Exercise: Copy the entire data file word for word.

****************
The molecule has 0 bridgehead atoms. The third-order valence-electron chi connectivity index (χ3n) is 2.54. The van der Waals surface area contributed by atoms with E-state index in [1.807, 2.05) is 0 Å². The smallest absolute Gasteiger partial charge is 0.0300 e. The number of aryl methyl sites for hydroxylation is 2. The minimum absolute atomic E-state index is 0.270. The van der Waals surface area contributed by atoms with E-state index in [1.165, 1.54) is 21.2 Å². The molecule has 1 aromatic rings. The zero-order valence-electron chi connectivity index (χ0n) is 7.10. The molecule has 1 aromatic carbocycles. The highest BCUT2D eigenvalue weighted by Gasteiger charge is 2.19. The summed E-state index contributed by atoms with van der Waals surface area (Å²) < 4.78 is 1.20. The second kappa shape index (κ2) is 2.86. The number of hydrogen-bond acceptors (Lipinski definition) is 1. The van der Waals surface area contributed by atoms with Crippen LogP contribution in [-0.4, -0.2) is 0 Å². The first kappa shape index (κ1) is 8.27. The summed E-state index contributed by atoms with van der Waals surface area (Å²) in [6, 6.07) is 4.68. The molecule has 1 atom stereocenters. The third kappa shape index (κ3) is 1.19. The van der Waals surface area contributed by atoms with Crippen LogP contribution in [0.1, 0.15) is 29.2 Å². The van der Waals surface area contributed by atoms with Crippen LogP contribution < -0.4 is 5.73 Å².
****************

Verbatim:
The molecule has 0 bridgehead atoms. The third-order valence-electron chi connectivity index (χ3n) is 2.54. The van der Waals surface area contributed by atoms with E-state index in [1.807, 2.05) is 0 Å². The smallest absolute Gasteiger partial charge is 0.0300 e. The number of aryl methyl sites for hydroxylation is 2. The minimum absolute atomic E-state index is 0.270. The van der Waals surface area contributed by atoms with E-state index in [1.165, 1.54) is 21.2 Å². The molecule has 1 aromatic rings. The zero-order valence-electron chi connectivity index (χ0n) is 7.10. The molecule has 1 aromatic carbocycles. The highest BCUT2D eigenvalue weighted by Gasteiger charge is 2.19. The summed E-state index contributed by atoms with van der Waals surface area (Å²) < 4.78 is 1.20. The second kappa shape index (κ2) is 2.86. The number of hydrogen-bond acceptors (Lipinski definition) is 1. The van der Waals surface area contributed by atoms with Crippen LogP contribution in [-0.4, -0.2) is 0 Å². The first kappa shape index (κ1) is 8.27. The summed E-state index contributed by atoms with van der Waals surface area (Å²) in [6, 6.07) is 4.68. The molecule has 1 atom stereocenters. The third kappa shape index (κ3) is 1.19. The van der Waals surface area contributed by atoms with Crippen LogP contribution in [0.1, 0.15) is 29.2 Å². The van der Waals surface area contributed by atoms with Crippen LogP contribution < -0.4 is 5.73 Å².